On Sunday morning, we were at church. We don't go as much as we used to because my photography sessions sometimes get in the way. However, I had a free Sunday due to rain, and we got to go to St. Simon.
We went ahead and went in the cry room, not because we were worried Noelle would cry, but mainly because we were late and Noelle likes to get up and walk around. She doesn't like to be held much if we aren't going anywhere. So...cry room it was.
Noelle was a perfect angel, per the usual, just looking at her book and making all the old ladies fall in love. There were just a few other children in the room, one looked to be her age, and the others were a couple of years older.
Noelle started taking interest in the toy box, situated in the middle of the room. The other kids were playing there, so I think she wanted in on the action. She would take about 10 steps toward the box, and then she would turn around and come back to us. I try not to hover, so I just let her do her thing. She would then get the courage to go about 20 steps, then come back. Finally, she made it to the box, and she was proud of herself. She was so interested in the used, junky old toys that she dropped her precious stuffed cat Bella on the ground and didn't think twice about it. I saw a little drooling gap-toothed tot with pig tails eyeing Bella, so went and snatched her up before it was too late.
Anyway, my point to all of this is that each time Noelle took her steps toward the box and the other kids, I felt a tightening in my chest. I didn't know why I was having anxiety until I thought about it for a few. I was nervous for Noelle because I wanted the other kids to like her and want to play with her. I couldn't believe I was worrying about this as Noelle is only 14 months old, but the thought of her experiencing rejection at any age or time just made my stomach hurt. I wanted to protect her and tell all the little kids that Noelle had really cool toys and was a nice little girl and she would be a great friend to any of them, but I wanted to see what she would do on her own.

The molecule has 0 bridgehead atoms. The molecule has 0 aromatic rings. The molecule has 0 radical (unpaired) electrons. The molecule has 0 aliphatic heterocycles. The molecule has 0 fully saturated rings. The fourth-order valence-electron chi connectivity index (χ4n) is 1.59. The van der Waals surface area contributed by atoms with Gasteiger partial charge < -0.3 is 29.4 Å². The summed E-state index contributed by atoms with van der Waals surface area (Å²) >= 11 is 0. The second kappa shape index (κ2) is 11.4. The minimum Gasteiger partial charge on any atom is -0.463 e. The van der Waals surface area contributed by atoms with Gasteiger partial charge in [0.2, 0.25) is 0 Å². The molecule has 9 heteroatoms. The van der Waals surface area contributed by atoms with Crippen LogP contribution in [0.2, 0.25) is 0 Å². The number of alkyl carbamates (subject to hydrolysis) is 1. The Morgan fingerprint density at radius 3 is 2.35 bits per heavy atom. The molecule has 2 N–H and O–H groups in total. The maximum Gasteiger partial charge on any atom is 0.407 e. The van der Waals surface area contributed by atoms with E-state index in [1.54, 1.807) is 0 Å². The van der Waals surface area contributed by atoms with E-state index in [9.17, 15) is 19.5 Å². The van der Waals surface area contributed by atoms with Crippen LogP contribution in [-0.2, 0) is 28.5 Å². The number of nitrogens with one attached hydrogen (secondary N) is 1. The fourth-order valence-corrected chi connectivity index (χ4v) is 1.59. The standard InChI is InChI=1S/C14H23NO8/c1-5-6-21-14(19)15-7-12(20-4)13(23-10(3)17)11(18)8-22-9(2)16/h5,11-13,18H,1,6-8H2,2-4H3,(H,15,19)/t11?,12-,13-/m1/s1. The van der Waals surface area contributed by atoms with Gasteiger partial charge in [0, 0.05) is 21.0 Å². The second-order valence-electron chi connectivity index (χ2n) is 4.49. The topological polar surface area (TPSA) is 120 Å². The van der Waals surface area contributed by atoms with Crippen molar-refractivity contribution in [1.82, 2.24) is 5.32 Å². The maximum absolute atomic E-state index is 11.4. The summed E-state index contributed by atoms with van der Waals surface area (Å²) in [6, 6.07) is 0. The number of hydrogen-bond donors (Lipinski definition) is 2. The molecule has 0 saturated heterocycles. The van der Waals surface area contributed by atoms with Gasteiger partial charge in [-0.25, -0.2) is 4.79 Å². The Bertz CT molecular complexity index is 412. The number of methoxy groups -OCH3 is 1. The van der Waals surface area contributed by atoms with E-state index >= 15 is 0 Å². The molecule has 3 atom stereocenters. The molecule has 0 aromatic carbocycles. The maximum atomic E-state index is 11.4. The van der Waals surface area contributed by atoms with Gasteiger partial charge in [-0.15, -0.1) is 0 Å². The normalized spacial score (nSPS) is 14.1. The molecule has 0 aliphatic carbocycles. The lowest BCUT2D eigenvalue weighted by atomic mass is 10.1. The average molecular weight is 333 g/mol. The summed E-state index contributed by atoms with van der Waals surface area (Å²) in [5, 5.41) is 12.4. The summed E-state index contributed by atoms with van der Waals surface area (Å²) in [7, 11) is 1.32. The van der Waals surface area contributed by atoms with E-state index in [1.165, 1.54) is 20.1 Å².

Like a normal 14 month old, she didn't really interact much with the other kids...that is until the little boy who looked to be about her age bumped into her and sent her straight to the ground. No babies were hurt in that collision.
Fast forward a couple of days, and we were at the Castleton Mall play area. It wasn't busy, so we let Noelle get in there. We were close by because that place can get a little crazy. Anyway, she was attempting to climb the two steps up to the slide, and she wasn't quite getting it fast enough for these two kids impatiently waiting behind her. You know the gestures you make when you are walking behind a slow old lady at the mall, and you just want to say, "Move along grandma!"? Well, these kids were doing that to Noelle, and I immediately took on my Mama Bear disguise. I wanted to knock the kids to the ground or tie their shoe laces together, but I gently helped Noelle up the steps and guided her down the slide before Hurry-Up Henry and Impatient Isabelle could hurt Noelle's self-esteem.
If I worry this much about Noelle and how others are treating her now, I can only imagine how my heart will break the first time someone doesn't want to be her friend or says she can't sit at their lunch table or if she gets cut from a team or if a boy breaks up with her. I see kids mistreating other kids all the time in my class and school, and before I had Noelle, I didn't think much about it. Now I find myself counseling my kids, trying to get them to see that their words and actions can be hurtful.
Kids will be kids...until it's your kid, and then it's a different story.
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